Friday, August 26, 2011

The Nurse From Hell

I should start off by saying I am not in a good mood. Not. Even. Close. Alexandra has just spent the last couple of days in the hospital after getting her tonsils out. This is normally done as an outpatient surgery, but in the medical world she is considered "special." This qualifies her for all sorts of perks like getting to sleep in sheets that smell like they have been soaked in a toxic chemical and getting served food our dog would pass up, along with the added bonus of being woken up every few hours to be poked and prodded. She is now happily back home in her own bed and I am sitting out on our back deck soaking up the heat of what I fear might be one of our last true days of summer.

The nursing staff we dealt with were all amazing with one glaring exception. I think there is an unwritten rule of hospital staffing that states for any given patient's stay one hospital employee must be a dud. Alexandra's nurse yesterday turned out to be The One. (I am quite confident it is safe to blog about her here at North of 49 because only nice people read my blog.) At one point yesterday she was doing some pointless thing to Alexandra, and I was sitting by the bed reading. My cell phone went off alerting me to a text message. I picked up my phone and this is what I saw:

Watching Alexandra clutch her cell phone through pain, nausea and severe allergic reactions made me realize something. Millions of dollars could be saved in the medical system if they would stop using monitoring devices on teens and twenty somethings. All they need to do is monitor their cell phone use. A slowing of texts and Facebook updates is the perfect indicator of low blood oxygen levels. There's no need to wear that silly clip on the end of their finger. Stopping all cell phone use would mean a code blue. Never mind the crash carts rolling in and attempting to resuscitate the patient. Simply plugging the phone into the charger would achieve the same results in a much more cost efficient manner.


  1. Glad Alexandra is home now, enjoying sun-dried clean sheets! Hope she's texting like crazy, too!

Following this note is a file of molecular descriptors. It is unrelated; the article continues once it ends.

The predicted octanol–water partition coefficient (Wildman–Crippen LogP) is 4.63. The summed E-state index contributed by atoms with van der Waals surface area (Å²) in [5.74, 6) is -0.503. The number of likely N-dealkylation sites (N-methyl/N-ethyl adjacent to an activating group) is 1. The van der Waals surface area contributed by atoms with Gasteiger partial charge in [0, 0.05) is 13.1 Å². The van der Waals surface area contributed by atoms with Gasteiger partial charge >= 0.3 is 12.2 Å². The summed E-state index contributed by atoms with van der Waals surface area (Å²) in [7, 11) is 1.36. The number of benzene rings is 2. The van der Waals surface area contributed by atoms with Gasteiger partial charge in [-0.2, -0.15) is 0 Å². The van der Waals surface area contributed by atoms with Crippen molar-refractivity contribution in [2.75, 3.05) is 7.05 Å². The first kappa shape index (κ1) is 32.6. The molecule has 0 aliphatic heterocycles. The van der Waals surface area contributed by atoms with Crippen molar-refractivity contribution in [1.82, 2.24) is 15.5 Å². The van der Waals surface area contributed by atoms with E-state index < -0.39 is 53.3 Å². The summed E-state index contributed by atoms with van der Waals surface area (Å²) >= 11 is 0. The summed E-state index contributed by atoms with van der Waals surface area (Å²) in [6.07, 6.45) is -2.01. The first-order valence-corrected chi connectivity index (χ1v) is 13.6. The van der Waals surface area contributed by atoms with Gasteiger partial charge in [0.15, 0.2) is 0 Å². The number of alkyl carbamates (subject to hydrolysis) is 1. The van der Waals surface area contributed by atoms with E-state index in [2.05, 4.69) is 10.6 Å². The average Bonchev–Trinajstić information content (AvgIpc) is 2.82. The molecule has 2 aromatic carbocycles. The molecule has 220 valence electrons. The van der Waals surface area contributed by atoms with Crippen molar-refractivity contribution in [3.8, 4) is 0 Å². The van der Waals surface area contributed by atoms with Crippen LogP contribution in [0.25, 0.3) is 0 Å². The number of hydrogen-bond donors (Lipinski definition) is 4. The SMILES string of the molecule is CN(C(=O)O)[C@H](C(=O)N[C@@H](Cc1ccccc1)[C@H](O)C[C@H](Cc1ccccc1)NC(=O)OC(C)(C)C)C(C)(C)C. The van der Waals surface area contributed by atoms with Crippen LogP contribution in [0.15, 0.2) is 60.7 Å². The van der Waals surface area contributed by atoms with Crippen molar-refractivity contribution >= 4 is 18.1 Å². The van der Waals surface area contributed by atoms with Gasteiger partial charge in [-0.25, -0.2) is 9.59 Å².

2. Glad Alexandra is home, first off.

    When my son was born I had the nurse from hell. I had a very difficult delivery and had to recover in hospital for an extra day. She was so mean to me compared to the delightful labour nurses I had during the delivery (who even came to visit me in maternity) it was unreal. Definitely speeded up my recovery time so I could get out and away from her!

  3. That is funny. My niece announced her baby's sex (shortly after an unplanned c-section) via facebook.

  4. Poor Alexandra, I hope she's soon feeling much better. And you did make me laugh because I reckon your comment re. the cell phones is spot on.

  5. @Aneta - I am sure she is still texting, but the content of the texts has probably changed since she got home.

    @kate - Sorry to hear you had Alexandra's nurse when your son was born. I am also sorry she has since moved to Kamloops. :-)

    @Mary Lou - I am not sure if you were reading my blog back in December, but I wrote a post about my daughter telling me she was engaged by text message. I was not a happy mom.

    @Annie - She seems to be better this morning, so has hopefully turned the corner. One good thing about cell phones and Facebook for hospital patients is it keeps them from getting bored!

  6. I'm glad to read that Alexandra has turned the corner, but what an awful experience. Did she have on-going problems with her tonsils?

    You've come up with a great idea. My nieces can't even figure out a way to tell time if they can't find their cell phones.

    In DC area hospitals, "the one" is the staff member you pray won't take a day off during your stay--because he or she is the only one cut out (and qualified) to work there. Clearly socialized medicine is a huge mistake!!! =)

  7. PS - Your comment about me never doing such things, most of my family and all of my real-life friends would say the same thing. It is so not me. But there have been a few situations in which I, I'll say atypically.

  8. Kristie,

    I've met those, not just a nurse, but a doctor and two administrators. I don't go to those clinics or hospitals anymore. Five years ago or so I returned to Japan and started to use medical services there. The changes was good for me, and now I have pleasant doctors and nurses, but after a few years there, I met one such medical administrator (I can't use the word because I'm afraid it might send me back there) and right now, I'm thinking of changing my dentist.

  9. @Ric - It sounds like the DC area hospitals are pretty scary places! I would rather have one bad apple nurse than only one qualified staff member!

    @keiko - It seems like there is no escaping them. I tried very hard to focus on the fact that every other nurse we dealt with was competent and kind.

  10. There's always one. Not that we've had many hospital stays, but there's always a nurse at whichever clinic that we hope isn't working that day.